Cancer is the growth of abnormal cells in the body. These extra cells grow together and form masses, called tumors. In colorectal cancer, these growths usually start as polyps in the Reference large intestine Opens New Window Reference Opens New Window (colon or rectum). Reference Colon polyps Opens New Window Reference Opens New Window are quite common. But if they are not detected and removed, the polyps may turn into cancer.
Cancers in the colon or rectum usually grow very slowly. It takes most of them years to become large enough to cause symptoms. If the cancer is allowed to grow, it eventually will invade and destroy nearby tissues and then spread farther. Colorectal cancer spreads first to nearby Reference lymph nodes Opens New Window. From there it may spread to other parts of the body, usually the liver. It may also spread to the lungs, and less often, to other organs in the body.
The long-term outcome, or prognosis, for colorectal cancer depends on how much the cancer has grown and spread. Experts talk about prognosis in terms of "5-year survival rates." The 5-year survival rate means the percentage of people who are still alive 5 years or longer after their cancer was discovered. It is important to remember that these are only averages. Everyone's case is different. And these numbers do not necessarily show what will happen to you. The estimated 5-year survival rate for colorectal cancer is:Reference 1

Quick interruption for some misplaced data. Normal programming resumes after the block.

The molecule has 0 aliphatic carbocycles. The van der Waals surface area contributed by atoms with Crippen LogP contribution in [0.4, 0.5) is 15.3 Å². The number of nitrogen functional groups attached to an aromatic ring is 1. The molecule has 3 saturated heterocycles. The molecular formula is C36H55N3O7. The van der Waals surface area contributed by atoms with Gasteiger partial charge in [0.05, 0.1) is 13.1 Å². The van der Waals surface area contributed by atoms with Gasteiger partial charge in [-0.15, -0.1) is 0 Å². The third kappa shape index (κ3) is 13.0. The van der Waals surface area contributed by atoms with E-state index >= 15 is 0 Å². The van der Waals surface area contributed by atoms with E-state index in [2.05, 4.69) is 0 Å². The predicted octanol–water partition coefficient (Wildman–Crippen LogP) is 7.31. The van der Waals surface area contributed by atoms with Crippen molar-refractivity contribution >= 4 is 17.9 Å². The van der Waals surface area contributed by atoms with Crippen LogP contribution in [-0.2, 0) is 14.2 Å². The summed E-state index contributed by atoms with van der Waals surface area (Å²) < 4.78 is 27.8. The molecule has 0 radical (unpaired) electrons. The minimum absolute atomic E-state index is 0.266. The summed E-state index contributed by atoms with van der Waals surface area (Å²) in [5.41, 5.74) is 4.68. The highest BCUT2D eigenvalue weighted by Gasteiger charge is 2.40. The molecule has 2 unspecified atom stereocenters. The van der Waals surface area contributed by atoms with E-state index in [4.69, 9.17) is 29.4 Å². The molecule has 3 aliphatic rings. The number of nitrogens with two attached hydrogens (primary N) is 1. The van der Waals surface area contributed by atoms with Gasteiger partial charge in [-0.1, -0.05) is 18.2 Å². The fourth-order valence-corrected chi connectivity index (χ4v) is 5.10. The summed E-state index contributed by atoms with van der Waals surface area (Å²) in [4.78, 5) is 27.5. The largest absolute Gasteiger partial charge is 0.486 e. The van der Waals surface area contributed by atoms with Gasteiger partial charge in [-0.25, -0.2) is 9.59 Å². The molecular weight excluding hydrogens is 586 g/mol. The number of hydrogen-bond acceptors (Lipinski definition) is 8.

- 90% or more if cancer is found early and treated before it has spread. This means that 90 or more out of 100 people will still be alive in 5 years if the cancer is found early and treated before it has spread.
- 69% if the cancer has spread to nearby organs and lymph nodes. This means that 69 out of 100 people will still be alive in 5 years if the cancer has spread to nearby organs and lymph nodes.
- 12% if the cancer has spread to the liver, lungs, or bones. This means that 12 out of 100 people will still be alive in 5 years if the cancer has spread to the liver, lungs, or other organs in the body.
These numbers are taken from reports that were done at least 5 years ago, before newer treatments were available. So the actual chances of your survival are likely to be higher than these numbers.
|By:||Reference Healthwise Staff||Last Revised: Reference October 22, 2012|
|Medical Review:||Reference E. Gregory Thompson, MD - Internal Medicine
Reference Kenneth Bark, MD - Surgery, Colon and Rectal